Baiba Skride and Lauma Skride Perform Sonatas for Violin and Piano by Grieg, Nielsen Sibelius and Stenhammar

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COMPOSERS: Grieg,Nielsen Sibelius,Stenhammar
ALBUM TITLE: Grieg • Nielsen Sibelius • Stenhammar
WORKS: Grieg: Violin Sonata No. 2; Nielsen: Violin Sonata No. 2; Stenhammar: Violin Sonata, Op. 19; Sibelius: Four Pieces for Violin and Piano, Op. 78
PERFORMER: Baiba Skride (violin), Lauma Skride (piano)


With the exception of the Nielsen, it would be easy to mistake these as slight pieces, salon sweetmeats. Or you could make the other mistake of trying too earnestly to bring out real, or imagined depths beneath the charming surface, and in doing so lose the charm. Latvian musicians Baiba and Lauma Skride do neither. I’ve never heard the opening of Grieg’s Second Sonata sound so gorgeously, openly melancholic, but the way it eases into the smiling folk-inflected allegro that follows is wonderfully natural. Nothing, one feels, is being added to this music: it is all a loving, intelligent drawing out, and the recordings serve the musicianship to perfection.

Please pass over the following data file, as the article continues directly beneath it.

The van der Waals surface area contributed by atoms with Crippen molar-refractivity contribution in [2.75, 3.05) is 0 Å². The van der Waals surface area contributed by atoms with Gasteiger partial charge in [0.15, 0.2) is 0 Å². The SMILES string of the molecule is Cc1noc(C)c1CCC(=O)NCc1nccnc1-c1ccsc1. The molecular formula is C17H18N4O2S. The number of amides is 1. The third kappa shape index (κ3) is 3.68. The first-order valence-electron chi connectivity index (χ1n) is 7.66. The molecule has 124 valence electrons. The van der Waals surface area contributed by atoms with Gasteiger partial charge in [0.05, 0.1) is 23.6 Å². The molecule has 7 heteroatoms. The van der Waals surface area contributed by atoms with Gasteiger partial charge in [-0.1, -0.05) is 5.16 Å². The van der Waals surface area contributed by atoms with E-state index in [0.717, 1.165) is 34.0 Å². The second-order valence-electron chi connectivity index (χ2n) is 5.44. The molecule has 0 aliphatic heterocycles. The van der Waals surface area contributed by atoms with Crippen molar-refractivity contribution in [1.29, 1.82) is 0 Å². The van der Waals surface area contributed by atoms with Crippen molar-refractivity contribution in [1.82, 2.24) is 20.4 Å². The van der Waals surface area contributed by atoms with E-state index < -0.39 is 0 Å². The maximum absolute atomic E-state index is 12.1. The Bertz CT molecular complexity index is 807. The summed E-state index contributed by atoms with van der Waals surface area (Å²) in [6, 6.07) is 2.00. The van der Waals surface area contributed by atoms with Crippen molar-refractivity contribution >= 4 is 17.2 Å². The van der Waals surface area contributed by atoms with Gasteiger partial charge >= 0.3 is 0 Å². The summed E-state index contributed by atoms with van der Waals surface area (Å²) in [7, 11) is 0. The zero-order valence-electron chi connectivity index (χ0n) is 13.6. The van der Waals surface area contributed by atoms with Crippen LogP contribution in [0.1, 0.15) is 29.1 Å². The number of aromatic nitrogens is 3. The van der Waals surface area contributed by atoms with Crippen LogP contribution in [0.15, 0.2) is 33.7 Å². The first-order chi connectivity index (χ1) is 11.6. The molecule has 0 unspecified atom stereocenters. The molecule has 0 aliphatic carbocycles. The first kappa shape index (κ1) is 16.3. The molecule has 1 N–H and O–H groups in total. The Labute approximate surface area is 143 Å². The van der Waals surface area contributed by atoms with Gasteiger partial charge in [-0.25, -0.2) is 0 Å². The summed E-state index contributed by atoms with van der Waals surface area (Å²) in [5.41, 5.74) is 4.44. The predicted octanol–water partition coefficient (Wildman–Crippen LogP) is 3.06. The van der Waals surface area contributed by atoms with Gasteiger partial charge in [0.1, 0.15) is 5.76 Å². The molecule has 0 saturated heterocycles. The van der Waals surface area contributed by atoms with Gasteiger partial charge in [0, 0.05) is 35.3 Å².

Sometimes, as in the modal Impromptu from Sibelius’s Vier Stücke, the results are surprising. This could be the beginning of a Violin Concerto – its sudden ending feels more like the breaking off of a substantial and very promising sketch. 

Stenhammar’s relatively early Violin Sonata combines romantic ardour and lyrical generosity with playfulness in a manner not quite like anyone else. This is very much a sonata ‘for’ the violin, and Baiba Skride clearly relishes its masterly solo writing. But even here the sisters are very much a duo, and that finely-honed teamwork comes to the fore in the Nielsen. For me, this was the first time this strange, complex piece really made sense. The old genial, pastoral Nielsen is still here, but he’s caught in an uneasy tussle with an angry, apprehensive, thoroughly 20th-century shadow – the latter gaining strength, and eventually centre-stage. The performance is wonderfully judged and executed throughout, and Lauma Skride’s rapid repeated notes at the end are truly spine-tingling – it made me want to go straight back to the beginning again and learn more. 


Stephen Johnson